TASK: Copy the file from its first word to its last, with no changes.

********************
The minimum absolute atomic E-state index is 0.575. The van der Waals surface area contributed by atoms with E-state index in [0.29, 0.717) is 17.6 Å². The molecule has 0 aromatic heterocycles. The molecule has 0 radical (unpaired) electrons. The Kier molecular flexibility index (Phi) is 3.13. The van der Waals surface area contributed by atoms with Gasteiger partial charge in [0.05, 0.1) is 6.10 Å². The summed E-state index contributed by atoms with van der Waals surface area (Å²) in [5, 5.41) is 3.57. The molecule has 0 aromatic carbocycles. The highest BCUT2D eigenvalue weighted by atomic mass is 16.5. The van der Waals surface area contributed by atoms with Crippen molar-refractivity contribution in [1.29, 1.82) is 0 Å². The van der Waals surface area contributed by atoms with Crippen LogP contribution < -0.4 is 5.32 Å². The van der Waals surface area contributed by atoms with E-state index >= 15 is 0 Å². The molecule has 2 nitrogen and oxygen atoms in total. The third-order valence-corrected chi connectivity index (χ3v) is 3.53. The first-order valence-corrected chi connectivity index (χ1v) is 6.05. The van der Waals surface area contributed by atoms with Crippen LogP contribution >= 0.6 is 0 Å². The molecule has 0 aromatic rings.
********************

The minimum absolute atomic E-state index is 0.575. The van der Waals surface area contributed by atoms with E-state index in [0.29, 0.717) is 17.6 Å². The molecule has 0 aromatic heterocycles. The molecule has 0 radical (unpaired) electrons. The Kier molecular flexibility index (Phi) is 3.13. The van der Waals surface area contributed by atoms with Gasteiger partial charge in [0.05, 0.1) is 6.10 Å². The summed E-state index contributed by atoms with van der Waals surface area (Å²) in [5, 5.41) is 3.57. The molecule has 0 aromatic carbocycles. The highest BCUT2D eigenvalue weighted by atomic mass is 16.5. The van der Waals surface area contributed by atoms with Crippen molar-refractivity contribution in [1.29, 1.82) is 0 Å². The van der Waals surface area contributed by atoms with Crippen LogP contribution < -0.4 is 5.32 Å². The van der Waals surface area contributed by atoms with E-state index >= 15 is 0 Å². The molecule has 2 nitrogen and oxygen atoms in total. The third-order valence-corrected chi connectivity index (χ3v) is 3.53. The first-order valence-corrected chi connectivity index (χ1v) is 6.05. The van der Waals surface area contributed by atoms with Crippen LogP contribution >= 0.6 is 0 Å². The molecule has 0 aromatic rings.